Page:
For the people like an oasis in the desert

by Ruth Bücker,  2011/06/29

For the inhabitants of some parts of Germany this May 23rd was a dearly welcomed holiday, for some it was the first day of a long weekend. For Christians, however, and in particular for Catholics, this day meant a lot more. Corpus Christi is one of the most important holidays of the Catholic Church. And this year, May 23rd also became important to the children, women and men in Niger.

Corpus Christi Mass at the parish church of St. Martin: the entire sum of the offertory was donated to humedica. Photo: AZ/Wild

In the framework of the offertory, the community of St. Ulrich of Kaufbeuren collected a sum of 1,117 euros for the humedica hospital in Kollo, where pregnant women have access to treatment and birthing assistance, and can furthermore take part in information campaigns regarding undernutrition.

In their capacity as organisers of this year’s Corpus Christi Mass, the parish church decided to donate the collected money for the relief project in West Africa. During mass, humedica CEO Wolfgang Groß presented the project work in Niger to those attending and he expressed his gratitude for their trust in humedica.

A recent visit by our Nigerien partner Yacouba Seydou once more made it clear that Niger still depends on help. During an interview he gratefully told about the cooperation and the support from Germany and he also expressed his concerns regarding the challenges the population is facing.

Cooperation with humedica is excellent – so good that it seems to be more than mere cooperation. It is a friendship that has formed between two organisations that recognised the existing medical needs and the challenges linked to them”, reported the relief aid partner and priest from Niger.

Health is a very comprehensive topic and a large challenge under Nigerien conditions. A challenge, because in Niger it is very difficult to find a doctor at all. According to estimates there is one doctor per 40,000 inhabitants.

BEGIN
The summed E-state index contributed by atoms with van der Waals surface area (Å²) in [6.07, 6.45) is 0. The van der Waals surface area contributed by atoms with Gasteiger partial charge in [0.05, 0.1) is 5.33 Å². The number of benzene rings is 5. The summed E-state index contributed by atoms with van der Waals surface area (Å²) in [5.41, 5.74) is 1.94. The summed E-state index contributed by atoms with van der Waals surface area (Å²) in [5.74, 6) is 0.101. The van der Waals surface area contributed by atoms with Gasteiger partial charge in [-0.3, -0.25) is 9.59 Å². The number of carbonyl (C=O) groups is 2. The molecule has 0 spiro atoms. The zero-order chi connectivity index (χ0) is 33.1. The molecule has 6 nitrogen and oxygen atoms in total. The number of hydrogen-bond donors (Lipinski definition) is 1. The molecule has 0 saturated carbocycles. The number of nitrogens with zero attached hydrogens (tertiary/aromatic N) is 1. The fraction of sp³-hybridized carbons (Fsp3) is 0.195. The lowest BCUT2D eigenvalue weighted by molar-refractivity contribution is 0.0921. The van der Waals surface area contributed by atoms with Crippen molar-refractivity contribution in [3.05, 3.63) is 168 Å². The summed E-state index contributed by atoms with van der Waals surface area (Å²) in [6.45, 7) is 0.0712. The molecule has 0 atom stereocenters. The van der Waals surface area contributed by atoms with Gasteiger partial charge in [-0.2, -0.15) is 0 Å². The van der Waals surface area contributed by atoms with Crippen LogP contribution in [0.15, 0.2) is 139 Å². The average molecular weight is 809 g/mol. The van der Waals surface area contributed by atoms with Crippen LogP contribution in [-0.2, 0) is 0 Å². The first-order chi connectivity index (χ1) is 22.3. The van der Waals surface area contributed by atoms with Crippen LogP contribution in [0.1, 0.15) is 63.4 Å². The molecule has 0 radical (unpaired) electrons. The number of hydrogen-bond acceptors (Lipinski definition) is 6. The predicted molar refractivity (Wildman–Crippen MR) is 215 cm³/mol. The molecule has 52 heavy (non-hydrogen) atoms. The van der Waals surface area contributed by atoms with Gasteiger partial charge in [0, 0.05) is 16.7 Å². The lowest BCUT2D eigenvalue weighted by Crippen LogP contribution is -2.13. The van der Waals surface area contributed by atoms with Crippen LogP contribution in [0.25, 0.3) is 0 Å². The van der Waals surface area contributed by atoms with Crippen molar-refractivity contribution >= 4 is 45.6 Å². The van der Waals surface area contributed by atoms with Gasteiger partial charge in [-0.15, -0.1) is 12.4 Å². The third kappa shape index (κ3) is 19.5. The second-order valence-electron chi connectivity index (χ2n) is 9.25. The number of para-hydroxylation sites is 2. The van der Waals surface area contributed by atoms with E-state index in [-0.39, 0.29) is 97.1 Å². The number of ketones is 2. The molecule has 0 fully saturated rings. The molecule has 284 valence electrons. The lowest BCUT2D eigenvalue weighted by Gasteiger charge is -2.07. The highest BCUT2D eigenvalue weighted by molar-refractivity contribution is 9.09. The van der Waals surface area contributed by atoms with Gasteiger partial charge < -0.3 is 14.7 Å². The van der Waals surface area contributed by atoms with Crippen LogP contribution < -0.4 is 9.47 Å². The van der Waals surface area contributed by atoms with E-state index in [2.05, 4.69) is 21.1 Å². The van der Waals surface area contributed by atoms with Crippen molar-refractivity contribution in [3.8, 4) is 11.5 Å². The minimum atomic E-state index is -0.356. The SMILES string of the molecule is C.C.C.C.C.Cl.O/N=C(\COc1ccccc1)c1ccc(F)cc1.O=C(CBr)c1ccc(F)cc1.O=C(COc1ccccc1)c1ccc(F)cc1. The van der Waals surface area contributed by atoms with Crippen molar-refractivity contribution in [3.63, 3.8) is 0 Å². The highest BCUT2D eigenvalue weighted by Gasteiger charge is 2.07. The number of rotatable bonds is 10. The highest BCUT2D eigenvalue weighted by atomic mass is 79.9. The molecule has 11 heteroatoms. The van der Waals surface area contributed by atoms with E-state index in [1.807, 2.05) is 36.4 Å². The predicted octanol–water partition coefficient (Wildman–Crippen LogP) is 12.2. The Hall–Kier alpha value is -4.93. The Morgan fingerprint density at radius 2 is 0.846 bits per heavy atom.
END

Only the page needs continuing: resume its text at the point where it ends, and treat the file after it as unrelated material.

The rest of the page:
“This is a friendship that has formed between two organisations that recognised the existing medical needs and the challenges linked to them.” Photo: humedica/Ruth Bücker

Also illiteracy is substantially high and only about 23 percent of the population are able to read and write. For women in particular it is difficult to obtain access to information and in general the low education level makes appropriate medical training, which would contribute to improving the doctor-patient ratio, impossible.

Therefore, patients travel substantial distances in order to reach the humedica hospital. It is in particular women and children who need treatment and information regarding medical issues. The women work very hard and their health is challenged and threatened above all during pregnancy.

Staff members at the humedica hospital take their time for examining patients and they treat the women with respect. Patients are welcomed warmly and hence they realise that their recovery is important to everyone. Recommendations for our hospital have spread and therefore more and more pregnant women or mothers with children come to see us.

The hospital is like an oasis in the desert. For me it is a miracle. Just like thirsty people in the desert crave for water, the people of Niger crave for medical treatment, which can save lives and is offered by humedica.”

Pastor Yacouba’s answer to the question of how the situation has developed after last year’s life-threatening drought still contains some concerns, but also some optimism:

80 percent of the Nigerien population live of farming. However, they can maximally plant and harvest just the amount of crops they need to provide for themselves and their families.

Be it birthing assistance, medical assistance during pregnancy, general medical treatment or information or training measures: our patients realise that they are well cared for at the humedica hospital. Photo: Foto: humedica/Lukas Witzig

It is true that after last year’s drought we were able to treat and save the lives of numerous persons suffering from severe undernutrition. But even those families who escaped disaster thanks to their wheat stocks have in the meantime run out of food.

Meanwhile, the rain has set in and now we all hope that this year’s harvest will be more successful. But unfortunately we cannot be sure of this.

Dear friends and sponsors of humedica: we have made a start – a successful start. But nevertheless it is still going to take some time until the humedica hospital in Kollo can operate completely independently. Please stay at our side until this day.

      humedica e.V.
      Donation reference „Hospital Niger
      Account 47 47
      Bank Code 734 500 00
      Sparkasse Kaufbeuren

Please also make a donation via our online form or by means of sending a text message: send the reference DOC to +49 8 11 90 and your mobile bill will be charged with 5 euros, with 4.83 euros of this amount being directly channelled into the humedica relief projects.

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